Sometimes you have to be sneaky to survive.
When a predator catches an opossum by surprise, the opossum often collapses, appearing to be dead. Its breathing slows down. It slobbers, blows snot bubbles out of its nose, and it may even release a slimy green fluid from its rear end that makes the opossum smell even worse than usual. Yuck! Most predators lose their appetite at this point and leave the opossum alone.
This behavior — called “playing possum” — is a useful trick that helps opossums survive. But these furry fakers aren’t the only animals with a prank up their paws. Read on to learn about other animal tricksters.
Sometimes called a puff adder, the harmless hog-nosed snake sure looks deadly. When it feels threatened, it hisses loudly and flattens its head like a cobra. But the snake is a big fake. If its bluff fails, the hog-nose squirms around, rolls onto its back, flops out its tongue, and pretends to be dead. If left alone, the sneaky snake will slowly turn right-side-up, peek around to make sure it’s safe, and then slither away to shelter.
Bold colors are nature’s way of saying,
“Back off, I’m dangerous.” Take, for example, this bumblebee. The black and yellow bands on its body warn other animals that it packs a painful sting. But here’s where it gets tricky. This isn’t a bee. It’s a clearwing moth, and it can’t sting. Pretending to be a bumblebee helps the tasty moth avoid getting gobbled by birds. The moth’s wings even buzz like a bumblebee when the moth hovers over flowers.
Wait a second. Did that bird dropping just move? This giant swallowtail caterpillar will turn into a beautiful butterfly someday. But as a baby it looks like, well, poop. And that isn’t an accident. Birds eat caterpillars the way baseball fans snarf down hotdogs. But what bird would eat a caterpillar that looks like this? A swallowtail’s disguise is so good that young caterpillars don’t even try to hide. They usually rest in plain sight on top of leaves — exactly where bird droppings would be expected.
If birds played hide-and-seek, American bitterns would win every time. When predators come prowling, a bittern doesn’t flinch a feather. Instead, the brown-streaked bird freezes and points its beak skyward. Sometimes a bittern will rock back and forth, hoping to look like a cattail swaying in the breeze. Bitterns hide so well that they are more often heard than seen. Their mating call — a booming unk-alunk — can carry half a mile across the marshes where they live.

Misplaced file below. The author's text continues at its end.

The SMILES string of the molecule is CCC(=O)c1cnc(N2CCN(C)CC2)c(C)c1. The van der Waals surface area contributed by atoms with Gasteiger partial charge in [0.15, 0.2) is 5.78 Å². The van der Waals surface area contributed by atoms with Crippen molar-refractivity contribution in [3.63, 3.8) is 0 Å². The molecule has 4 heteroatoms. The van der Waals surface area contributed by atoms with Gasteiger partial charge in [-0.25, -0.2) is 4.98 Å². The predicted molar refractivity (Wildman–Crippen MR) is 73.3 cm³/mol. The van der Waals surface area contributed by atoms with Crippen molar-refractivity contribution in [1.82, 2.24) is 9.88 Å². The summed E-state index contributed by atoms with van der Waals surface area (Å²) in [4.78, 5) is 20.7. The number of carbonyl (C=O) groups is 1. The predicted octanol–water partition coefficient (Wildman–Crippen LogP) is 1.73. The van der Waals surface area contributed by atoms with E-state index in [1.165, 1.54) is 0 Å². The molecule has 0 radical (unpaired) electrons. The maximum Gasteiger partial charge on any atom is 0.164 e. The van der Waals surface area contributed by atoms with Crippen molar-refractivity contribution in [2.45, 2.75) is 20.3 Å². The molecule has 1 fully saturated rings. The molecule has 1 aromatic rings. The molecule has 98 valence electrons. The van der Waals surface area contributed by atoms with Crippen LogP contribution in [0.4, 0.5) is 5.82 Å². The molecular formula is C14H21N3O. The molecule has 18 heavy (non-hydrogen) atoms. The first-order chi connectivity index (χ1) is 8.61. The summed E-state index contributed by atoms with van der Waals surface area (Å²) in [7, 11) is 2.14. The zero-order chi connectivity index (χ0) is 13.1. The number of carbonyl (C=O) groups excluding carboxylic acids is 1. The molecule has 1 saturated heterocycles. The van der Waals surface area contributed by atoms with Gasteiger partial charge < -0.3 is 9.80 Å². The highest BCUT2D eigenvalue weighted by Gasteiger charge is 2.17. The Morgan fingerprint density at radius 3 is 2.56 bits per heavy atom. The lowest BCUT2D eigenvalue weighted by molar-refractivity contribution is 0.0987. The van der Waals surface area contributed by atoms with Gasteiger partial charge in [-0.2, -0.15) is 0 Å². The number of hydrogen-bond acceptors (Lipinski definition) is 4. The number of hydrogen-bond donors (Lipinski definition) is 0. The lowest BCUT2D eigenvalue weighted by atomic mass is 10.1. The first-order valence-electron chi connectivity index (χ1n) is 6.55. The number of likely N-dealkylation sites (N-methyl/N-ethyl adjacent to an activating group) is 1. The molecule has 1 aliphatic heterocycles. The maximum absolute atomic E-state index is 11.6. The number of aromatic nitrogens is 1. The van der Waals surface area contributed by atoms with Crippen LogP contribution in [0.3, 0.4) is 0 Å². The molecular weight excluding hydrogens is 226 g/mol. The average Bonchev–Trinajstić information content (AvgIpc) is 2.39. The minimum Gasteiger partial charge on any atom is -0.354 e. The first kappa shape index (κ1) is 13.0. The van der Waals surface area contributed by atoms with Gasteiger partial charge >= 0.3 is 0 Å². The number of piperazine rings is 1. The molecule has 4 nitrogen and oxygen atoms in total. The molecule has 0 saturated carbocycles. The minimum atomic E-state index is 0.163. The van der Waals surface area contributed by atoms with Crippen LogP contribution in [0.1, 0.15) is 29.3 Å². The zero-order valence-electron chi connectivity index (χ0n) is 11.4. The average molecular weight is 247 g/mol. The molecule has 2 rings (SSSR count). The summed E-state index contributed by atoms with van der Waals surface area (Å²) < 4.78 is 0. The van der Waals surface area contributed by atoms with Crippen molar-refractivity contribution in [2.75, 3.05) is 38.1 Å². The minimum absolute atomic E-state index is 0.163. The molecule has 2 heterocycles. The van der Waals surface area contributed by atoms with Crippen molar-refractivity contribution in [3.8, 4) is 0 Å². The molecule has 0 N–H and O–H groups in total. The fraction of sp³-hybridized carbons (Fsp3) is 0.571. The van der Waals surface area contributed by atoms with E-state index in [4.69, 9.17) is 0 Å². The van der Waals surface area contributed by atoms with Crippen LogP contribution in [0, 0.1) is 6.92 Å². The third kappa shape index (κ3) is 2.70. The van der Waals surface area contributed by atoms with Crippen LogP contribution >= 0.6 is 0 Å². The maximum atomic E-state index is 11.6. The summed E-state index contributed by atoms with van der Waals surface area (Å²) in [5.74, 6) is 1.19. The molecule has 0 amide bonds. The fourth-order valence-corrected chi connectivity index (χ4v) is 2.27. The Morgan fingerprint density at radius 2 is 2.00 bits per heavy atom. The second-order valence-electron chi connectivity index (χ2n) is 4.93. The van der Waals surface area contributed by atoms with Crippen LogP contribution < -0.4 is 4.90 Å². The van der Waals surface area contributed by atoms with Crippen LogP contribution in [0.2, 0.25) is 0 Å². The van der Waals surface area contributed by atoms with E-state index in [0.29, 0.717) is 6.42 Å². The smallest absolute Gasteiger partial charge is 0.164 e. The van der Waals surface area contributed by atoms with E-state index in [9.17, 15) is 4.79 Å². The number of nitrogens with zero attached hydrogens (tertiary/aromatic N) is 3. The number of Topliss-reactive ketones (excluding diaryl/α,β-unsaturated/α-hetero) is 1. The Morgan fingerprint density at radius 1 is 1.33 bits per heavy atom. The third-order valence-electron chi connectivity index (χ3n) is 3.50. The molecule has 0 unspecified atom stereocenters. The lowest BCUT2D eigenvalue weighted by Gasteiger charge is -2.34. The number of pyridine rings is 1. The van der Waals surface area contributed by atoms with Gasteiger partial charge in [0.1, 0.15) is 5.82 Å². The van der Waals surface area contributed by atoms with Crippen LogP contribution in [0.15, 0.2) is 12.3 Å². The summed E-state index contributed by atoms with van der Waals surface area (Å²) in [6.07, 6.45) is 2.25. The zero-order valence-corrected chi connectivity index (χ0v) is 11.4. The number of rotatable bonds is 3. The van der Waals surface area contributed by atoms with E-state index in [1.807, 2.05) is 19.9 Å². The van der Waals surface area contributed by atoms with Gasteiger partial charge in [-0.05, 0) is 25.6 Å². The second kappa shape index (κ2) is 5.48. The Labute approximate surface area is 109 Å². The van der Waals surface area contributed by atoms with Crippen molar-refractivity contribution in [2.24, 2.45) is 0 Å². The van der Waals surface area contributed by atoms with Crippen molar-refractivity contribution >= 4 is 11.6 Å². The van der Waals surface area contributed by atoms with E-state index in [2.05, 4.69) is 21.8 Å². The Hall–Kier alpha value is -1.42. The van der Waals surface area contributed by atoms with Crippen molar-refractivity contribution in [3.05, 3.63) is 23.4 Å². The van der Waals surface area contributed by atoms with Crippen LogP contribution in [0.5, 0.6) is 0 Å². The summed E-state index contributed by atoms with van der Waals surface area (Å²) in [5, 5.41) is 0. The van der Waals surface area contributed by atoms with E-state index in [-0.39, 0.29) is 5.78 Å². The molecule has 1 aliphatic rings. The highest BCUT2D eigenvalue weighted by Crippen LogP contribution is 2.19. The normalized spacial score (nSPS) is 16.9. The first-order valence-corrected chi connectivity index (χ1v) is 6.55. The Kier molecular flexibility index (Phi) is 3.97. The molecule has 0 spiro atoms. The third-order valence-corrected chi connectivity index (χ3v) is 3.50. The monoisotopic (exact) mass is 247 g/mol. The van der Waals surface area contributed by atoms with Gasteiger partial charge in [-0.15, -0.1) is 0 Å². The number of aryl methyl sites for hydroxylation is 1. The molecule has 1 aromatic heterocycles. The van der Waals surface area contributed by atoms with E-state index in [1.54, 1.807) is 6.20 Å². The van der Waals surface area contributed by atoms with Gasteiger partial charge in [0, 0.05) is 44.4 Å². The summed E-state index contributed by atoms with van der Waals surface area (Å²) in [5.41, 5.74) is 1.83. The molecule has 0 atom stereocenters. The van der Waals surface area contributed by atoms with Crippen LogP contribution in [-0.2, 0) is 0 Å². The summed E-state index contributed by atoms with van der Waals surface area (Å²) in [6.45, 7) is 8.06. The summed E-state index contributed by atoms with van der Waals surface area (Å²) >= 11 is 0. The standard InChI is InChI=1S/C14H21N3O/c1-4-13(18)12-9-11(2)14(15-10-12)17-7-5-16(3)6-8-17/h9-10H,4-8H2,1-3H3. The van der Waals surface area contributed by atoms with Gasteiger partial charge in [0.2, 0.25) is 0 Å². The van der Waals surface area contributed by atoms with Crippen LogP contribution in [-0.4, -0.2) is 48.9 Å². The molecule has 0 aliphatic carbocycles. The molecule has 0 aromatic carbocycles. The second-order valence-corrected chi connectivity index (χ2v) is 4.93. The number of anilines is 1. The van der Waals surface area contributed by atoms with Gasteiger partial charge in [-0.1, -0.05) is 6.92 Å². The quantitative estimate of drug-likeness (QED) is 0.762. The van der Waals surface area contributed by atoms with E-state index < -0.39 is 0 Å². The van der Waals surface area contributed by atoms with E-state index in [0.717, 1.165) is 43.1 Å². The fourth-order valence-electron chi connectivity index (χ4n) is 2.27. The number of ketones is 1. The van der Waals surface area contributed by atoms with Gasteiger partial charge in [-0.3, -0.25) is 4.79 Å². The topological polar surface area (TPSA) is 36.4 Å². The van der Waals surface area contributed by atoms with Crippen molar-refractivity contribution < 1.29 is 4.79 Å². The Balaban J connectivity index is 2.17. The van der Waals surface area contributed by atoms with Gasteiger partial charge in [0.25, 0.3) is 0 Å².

When a snake bites a five-lined skink on the tail, the little lizard leaves its behind behind. By flexing special muscles, the skink snaps off its own back end. The muscles also pinch blood vessels shut so the lopped-off lizard doesn’t bleed to death. While the detached tail twitches, the muchshorter skink slinks to safety. It takes three or four months for the skink to grow a new tail, and it’s often shorter than the original.
If a hungry coyote gets too close to a killdeer’s nest, the mom or dad killdeer runs away while pretending to have a broken wing. The bird puts on quite an act, thrashing around and dragging its wing pitifully. The coyote follows the “injured” actor, hoping to score an easy meal. But when the predator has been led far away from the nest, the killdeer quickly “heals” and flies to safety.
When there’s a bumper crop of insects to eat, black-billed cuckoos often lay extra eggs — just not in their own nests. Mother cuckoos sneak around, leaving their eggs in the nests of robins and other birds. The foster parents raise the cuckoo chicks as if they were their own, with zero help from the mother or father cuckoo. Cuckoo chicks grow faster than other chicks, which means the foster parents spend most of their time feeding the cuckoos instead of their own babies.
When a luna moth feels threatened, it unfolds its flappers to reveal spots that look like large, glaring eyes. The eyespots startle would-be predators, giving the moth time to get away. But that isn’t the only trick lunas employ. The moth’s long fluttering tails confuse hungry bats, knocking the predators’ attacks off target. A bat may get a mouthful of moth tail — ouch! — but the luna survives to fly another night.
Angie Daly Morfeld
Nichole LeClair Terrill